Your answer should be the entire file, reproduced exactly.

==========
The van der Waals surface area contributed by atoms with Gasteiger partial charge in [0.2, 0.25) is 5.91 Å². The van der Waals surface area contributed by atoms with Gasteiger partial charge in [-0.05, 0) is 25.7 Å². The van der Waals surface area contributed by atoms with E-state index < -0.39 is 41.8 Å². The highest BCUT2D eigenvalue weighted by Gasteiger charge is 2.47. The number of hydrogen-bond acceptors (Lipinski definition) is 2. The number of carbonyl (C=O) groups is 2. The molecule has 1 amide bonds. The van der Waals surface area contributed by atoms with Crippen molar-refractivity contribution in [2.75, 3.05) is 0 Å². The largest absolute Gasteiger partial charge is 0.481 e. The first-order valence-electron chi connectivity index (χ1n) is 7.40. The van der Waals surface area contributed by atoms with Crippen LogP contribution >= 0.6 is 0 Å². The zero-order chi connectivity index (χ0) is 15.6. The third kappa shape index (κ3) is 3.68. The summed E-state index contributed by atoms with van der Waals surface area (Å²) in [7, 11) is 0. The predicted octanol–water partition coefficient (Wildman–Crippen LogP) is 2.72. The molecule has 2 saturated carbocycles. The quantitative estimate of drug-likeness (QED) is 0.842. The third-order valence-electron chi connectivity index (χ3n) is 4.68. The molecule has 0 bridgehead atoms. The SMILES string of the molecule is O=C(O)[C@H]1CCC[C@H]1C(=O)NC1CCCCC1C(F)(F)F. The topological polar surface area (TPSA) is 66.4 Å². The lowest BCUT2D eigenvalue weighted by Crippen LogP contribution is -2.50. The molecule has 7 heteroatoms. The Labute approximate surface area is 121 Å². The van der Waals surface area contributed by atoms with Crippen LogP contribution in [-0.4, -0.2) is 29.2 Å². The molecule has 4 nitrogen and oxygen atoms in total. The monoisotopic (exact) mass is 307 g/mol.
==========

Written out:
The van der Waals surface area contributed by atoms with Gasteiger partial charge in [0.2, 0.25) is 5.91 Å². The van der Waals surface area contributed by atoms with Gasteiger partial charge in [-0.05, 0) is 25.7 Å². The van der Waals surface area contributed by atoms with E-state index < -0.39 is 41.8 Å². The highest BCUT2D eigenvalue weighted by Gasteiger charge is 2.47. The number of hydrogen-bond acceptors (Lipinski definition) is 2. The number of carbonyl (C=O) groups is 2. The molecule has 1 amide bonds. The van der Waals surface area contributed by atoms with Crippen molar-refractivity contribution in [2.75, 3.05) is 0 Å². The largest absolute Gasteiger partial charge is 0.481 e. The first-order valence-electron chi connectivity index (χ1n) is 7.40. The van der Waals surface area contributed by atoms with Crippen LogP contribution >= 0.6 is 0 Å². The zero-order chi connectivity index (χ0) is 15.6. The third kappa shape index (κ3) is 3.68. The summed E-state index contributed by atoms with van der Waals surface area (Å²) in [7, 11) is 0. The predicted octanol–water partition coefficient (Wildman–Crippen LogP) is 2.72. The molecule has 2 saturated carbocycles. The quantitative estimate of drug-likeness (QED) is 0.842. The third-order valence-electron chi connectivity index (χ3n) is 4.68. The molecule has 0 bridgehead atoms. The SMILES string of the molecule is O=C(O)[C@H]1CCC[C@H]1C(=O)NC1CCCCC1C(F)(F)F. The topological polar surface area (TPSA) is 66.4 Å². The lowest BCUT2D eigenvalue weighted by Crippen LogP contribution is -2.50. The molecule has 7 heteroatoms. The Labute approximate surface area is 121 Å². The van der Waals surface area contributed by atoms with Crippen LogP contribution in [-0.4, -0.2) is 29.2 Å². The molecule has 4 nitrogen and oxygen atoms in total. The monoisotopic (exact) mass is 307 g/mol.